The intention of the Legislature was to secure the safety of all classes of travelers, who were rightfully using the way to be traversed by the passing vehicle, and without regard to what direction those travelers were proceeding. The construction urged by the defendant would rather increase than avoid the dangers intended to be guarded against, and would lead to absurd results. See Wadsworth v. Marshall, 88 Me. 263, 34 A. 30, 32 L.R.A. 588. This case involved the construction of a statute requiring notice of blasting to be given to persons approaching at the time, and the word, when considered with reference to the dangers guarded against, was held to be equivalent to "in proximity to the place of explosion," "within the limit of danger." The exception is not sustained.

Doctor Quigley, a witness for the plaintiff, testified that he discovered upon examination an abnormal growth half the size of a hen's egg in the plaintiff's left breast, which in his opinion was caused by trauma or injury. He also testified that such growths may be either simple tumors, which are easily removed and permanently cured, or they may be malignant or cancerous, and result in permanent and serious consequences; that to determine the character of this growth it would be necessary to remove it by surgery and examine it under a microscope. The witness was then asked:. "Q. Now taking that situation as you then found it and without using surgery, have you some judgment as to a prognosis one way or the other based upon your experience and the percentages of how they turn out? A. I have. Q. Won't you tell us what that is?" Subject to the defendant's objection and exception, as being too speculative, the witness answered: "Run about eighty per cent cancerous." Just before this testimony was received, counsel for the plaintiff had informed the court that he intended to offer the doctor's opinion whether this growth was cancerous. The record, then, clearly justifies the conclusion that this particular evidence was received as a partial support for the opinion subsequently to be offered. For this limited purpose the testimony was not evidentially improper, but whether this evidence, without the promised medical opinion directed to the particular condition and symptoms of the plaintiff, was sufficient to support a recovery for such an alleged consequence, presents a different and more serious question. The only medical testimony to the point was that which we have quoted. Besides, the doctor later testified that "as it stands it may be one as well as the other," and that "what it is at this stage is pure speculation."

The defendant requested the court to charge the jury that the evidence was not sufficient to justify a finding that there is a cancerous or malignant growth in the plaintiff's left breast, and that they were not to consider such a condition as an element of damages. The court did not comply with this request, but left it to the jury to award such damages as they might find from the evidence the plaintiff would suffer in the future. The defendant excepted to the failure of the court to charge as requested. Thus it appears that the quoted medical testimony was left in the case for the consideration of the jury on the question of cancerous growth as one of the elements of future damages.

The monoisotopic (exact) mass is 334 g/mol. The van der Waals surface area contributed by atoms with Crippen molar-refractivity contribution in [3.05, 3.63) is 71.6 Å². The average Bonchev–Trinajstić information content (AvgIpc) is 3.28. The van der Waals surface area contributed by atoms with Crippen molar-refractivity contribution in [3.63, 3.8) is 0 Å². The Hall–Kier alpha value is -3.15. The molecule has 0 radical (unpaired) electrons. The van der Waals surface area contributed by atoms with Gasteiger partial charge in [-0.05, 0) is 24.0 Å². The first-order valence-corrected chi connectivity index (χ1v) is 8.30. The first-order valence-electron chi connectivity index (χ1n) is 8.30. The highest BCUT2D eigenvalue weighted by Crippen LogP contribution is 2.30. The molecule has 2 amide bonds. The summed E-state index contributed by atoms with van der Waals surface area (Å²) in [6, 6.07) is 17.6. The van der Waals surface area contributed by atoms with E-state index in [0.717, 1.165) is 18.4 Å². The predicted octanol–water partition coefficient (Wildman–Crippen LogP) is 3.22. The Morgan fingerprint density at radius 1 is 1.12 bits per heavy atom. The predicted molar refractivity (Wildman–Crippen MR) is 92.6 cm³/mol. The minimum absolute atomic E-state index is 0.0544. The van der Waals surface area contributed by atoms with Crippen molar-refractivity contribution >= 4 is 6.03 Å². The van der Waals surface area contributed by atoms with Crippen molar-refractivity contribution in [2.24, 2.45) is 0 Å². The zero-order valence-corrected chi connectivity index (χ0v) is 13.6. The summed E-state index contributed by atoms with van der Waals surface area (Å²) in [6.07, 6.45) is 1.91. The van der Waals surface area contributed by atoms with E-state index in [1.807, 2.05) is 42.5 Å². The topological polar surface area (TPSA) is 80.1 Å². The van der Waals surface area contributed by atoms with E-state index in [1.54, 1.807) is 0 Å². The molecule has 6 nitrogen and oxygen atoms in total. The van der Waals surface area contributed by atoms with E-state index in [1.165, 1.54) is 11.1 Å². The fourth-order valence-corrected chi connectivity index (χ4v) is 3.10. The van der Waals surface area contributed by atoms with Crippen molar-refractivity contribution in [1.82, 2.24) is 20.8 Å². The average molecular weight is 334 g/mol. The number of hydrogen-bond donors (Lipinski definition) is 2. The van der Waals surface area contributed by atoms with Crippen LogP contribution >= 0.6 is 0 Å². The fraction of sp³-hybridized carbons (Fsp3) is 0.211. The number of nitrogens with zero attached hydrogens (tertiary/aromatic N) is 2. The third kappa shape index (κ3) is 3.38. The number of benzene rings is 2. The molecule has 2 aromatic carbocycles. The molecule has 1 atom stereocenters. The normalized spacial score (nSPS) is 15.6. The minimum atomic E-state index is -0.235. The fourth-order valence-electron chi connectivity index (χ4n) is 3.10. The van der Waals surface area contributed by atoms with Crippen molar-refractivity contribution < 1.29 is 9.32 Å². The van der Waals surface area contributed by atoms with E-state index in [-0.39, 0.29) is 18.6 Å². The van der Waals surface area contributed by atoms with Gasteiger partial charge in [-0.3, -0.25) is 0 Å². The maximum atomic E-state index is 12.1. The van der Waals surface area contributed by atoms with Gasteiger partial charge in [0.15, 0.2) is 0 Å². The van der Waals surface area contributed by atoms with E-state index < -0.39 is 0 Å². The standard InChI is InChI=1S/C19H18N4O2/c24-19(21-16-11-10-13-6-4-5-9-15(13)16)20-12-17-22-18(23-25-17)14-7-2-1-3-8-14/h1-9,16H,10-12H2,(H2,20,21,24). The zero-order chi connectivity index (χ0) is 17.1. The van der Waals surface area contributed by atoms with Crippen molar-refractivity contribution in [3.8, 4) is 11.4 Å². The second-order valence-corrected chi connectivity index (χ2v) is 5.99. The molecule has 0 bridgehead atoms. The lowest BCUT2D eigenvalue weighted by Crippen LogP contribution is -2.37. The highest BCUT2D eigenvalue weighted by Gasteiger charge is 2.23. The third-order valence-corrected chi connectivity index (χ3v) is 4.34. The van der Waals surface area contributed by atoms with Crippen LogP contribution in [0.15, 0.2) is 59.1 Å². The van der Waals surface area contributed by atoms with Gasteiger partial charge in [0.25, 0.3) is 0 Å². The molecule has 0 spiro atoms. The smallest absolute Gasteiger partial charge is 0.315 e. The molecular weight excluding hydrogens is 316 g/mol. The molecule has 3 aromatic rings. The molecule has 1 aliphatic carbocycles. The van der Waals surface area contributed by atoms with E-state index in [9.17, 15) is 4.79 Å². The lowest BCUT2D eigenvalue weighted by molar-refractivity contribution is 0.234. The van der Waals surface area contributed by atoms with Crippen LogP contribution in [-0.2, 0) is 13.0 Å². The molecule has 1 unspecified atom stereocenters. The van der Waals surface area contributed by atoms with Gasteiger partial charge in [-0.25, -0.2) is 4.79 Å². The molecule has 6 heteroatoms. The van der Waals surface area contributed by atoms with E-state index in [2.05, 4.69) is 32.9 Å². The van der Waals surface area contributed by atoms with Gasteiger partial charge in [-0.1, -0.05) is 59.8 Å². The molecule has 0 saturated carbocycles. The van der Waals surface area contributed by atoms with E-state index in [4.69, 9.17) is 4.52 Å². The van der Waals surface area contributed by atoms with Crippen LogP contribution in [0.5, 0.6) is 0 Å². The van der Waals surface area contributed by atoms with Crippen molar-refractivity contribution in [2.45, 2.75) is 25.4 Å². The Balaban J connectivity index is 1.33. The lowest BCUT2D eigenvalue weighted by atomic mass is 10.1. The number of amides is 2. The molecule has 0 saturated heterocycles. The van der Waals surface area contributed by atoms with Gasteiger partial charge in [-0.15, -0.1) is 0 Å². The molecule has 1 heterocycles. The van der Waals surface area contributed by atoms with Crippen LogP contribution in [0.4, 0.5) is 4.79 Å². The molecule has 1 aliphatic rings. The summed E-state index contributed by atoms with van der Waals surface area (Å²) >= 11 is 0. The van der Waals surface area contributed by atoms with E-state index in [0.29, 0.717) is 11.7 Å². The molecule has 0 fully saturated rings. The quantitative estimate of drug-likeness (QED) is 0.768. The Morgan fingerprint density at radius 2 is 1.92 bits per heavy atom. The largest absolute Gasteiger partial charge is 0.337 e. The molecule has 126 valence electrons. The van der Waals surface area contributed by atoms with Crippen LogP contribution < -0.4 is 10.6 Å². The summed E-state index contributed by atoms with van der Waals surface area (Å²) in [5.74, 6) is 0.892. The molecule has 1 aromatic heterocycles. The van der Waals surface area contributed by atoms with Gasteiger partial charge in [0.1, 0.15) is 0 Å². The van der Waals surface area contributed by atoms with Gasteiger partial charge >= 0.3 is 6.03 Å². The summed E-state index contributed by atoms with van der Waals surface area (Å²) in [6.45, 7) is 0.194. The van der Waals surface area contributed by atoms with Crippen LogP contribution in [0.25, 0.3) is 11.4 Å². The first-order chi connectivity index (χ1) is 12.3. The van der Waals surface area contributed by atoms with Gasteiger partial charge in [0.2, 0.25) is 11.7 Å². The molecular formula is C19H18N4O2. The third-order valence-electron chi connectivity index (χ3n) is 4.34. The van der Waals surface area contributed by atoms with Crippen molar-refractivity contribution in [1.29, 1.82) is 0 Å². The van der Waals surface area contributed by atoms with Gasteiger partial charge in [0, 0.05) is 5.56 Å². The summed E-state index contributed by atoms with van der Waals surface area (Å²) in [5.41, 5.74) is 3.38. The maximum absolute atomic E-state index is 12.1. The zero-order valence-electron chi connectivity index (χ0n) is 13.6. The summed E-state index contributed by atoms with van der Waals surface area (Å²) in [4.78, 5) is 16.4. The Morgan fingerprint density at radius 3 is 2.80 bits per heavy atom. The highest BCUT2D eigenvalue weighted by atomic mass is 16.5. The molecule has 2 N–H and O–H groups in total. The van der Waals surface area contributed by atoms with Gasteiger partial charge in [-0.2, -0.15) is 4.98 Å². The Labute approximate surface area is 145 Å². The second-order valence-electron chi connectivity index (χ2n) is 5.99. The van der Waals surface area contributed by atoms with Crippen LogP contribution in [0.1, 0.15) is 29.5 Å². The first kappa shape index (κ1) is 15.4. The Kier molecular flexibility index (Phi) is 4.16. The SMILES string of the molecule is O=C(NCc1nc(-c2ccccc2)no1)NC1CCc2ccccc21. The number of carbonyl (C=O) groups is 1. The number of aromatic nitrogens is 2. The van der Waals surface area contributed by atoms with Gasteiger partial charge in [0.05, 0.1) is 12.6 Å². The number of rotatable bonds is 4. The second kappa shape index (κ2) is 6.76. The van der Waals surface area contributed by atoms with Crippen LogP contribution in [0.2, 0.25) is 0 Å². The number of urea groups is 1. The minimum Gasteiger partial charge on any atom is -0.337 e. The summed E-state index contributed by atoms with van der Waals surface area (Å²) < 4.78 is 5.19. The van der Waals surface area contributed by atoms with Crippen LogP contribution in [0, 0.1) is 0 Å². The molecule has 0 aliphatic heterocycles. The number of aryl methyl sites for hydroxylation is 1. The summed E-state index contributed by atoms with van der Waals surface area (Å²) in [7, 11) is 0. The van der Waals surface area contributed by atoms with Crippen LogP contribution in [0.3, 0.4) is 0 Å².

Competent expert medical testimony was essential to lay a foundation for this claim made by the plaintiff. Ryder v. Vermont Last Block Co., 91 Vt. 158, 167, 99 A. 733; see State v. Rounds, 104 Vt. 442, 160 A. 249, 253, 254. To support such a claim, the evidence must be of such a character that the jury can find that there is a reasonable certainty or a reasonable probability that the apprehended future consequences will ensue from the original injury. Consequences which are contingent, speculative, or merely possible are not entitled to consideration in ascertaining the damages. Strohm v. N.Y., L.E. W.R.R. Co., 96 N.Y. 305, 306; 17 C.J. 764; note, 21 Ann. Cas. 326.

The record before us does not disclose any opinion of the medical witness as to the probable future development and result of the plaintiff's breast condition. His answer, "run about eighty per cent. cancerous," does not have the effect claimed for it. The witness did not say that in his opinion the chances are eighty per cent. that the growth is cancerous, but, rather, as is clearly indicated, that from his experience and the history of other cases injury to the breast producing tumor developed about eighty per cent. cancerous.

And conclusion from this evidence that the growth in the plaintiff's breast is cancerous is too conjectural and speculative to furnish a basis for the assessment of damages. The medical testimony went to the jury in such a way as to leave them free to speculate and guess about the probable effect of the plaintiff's injuries, and it must have materially influenced the amount of the verdict. The failure to comply with the defendant's request was prejudicial error.

Judgment reversed, and cause remanded.

Summaries of

Howley v. Kantor

Supreme Court of Vermont. Special Term at Rutland, November, 1932
Jan 4, 1933
105 Vt. 128 (Vt. 1933)
Case details for

Howley v. Kantor

Case Details


Court:Supreme Court of Vermont. Special Term at Rutland, November, 1932

Date published: Jan 4, 1933


105 Vt. 128 (Vt. 1933)
163 A. 628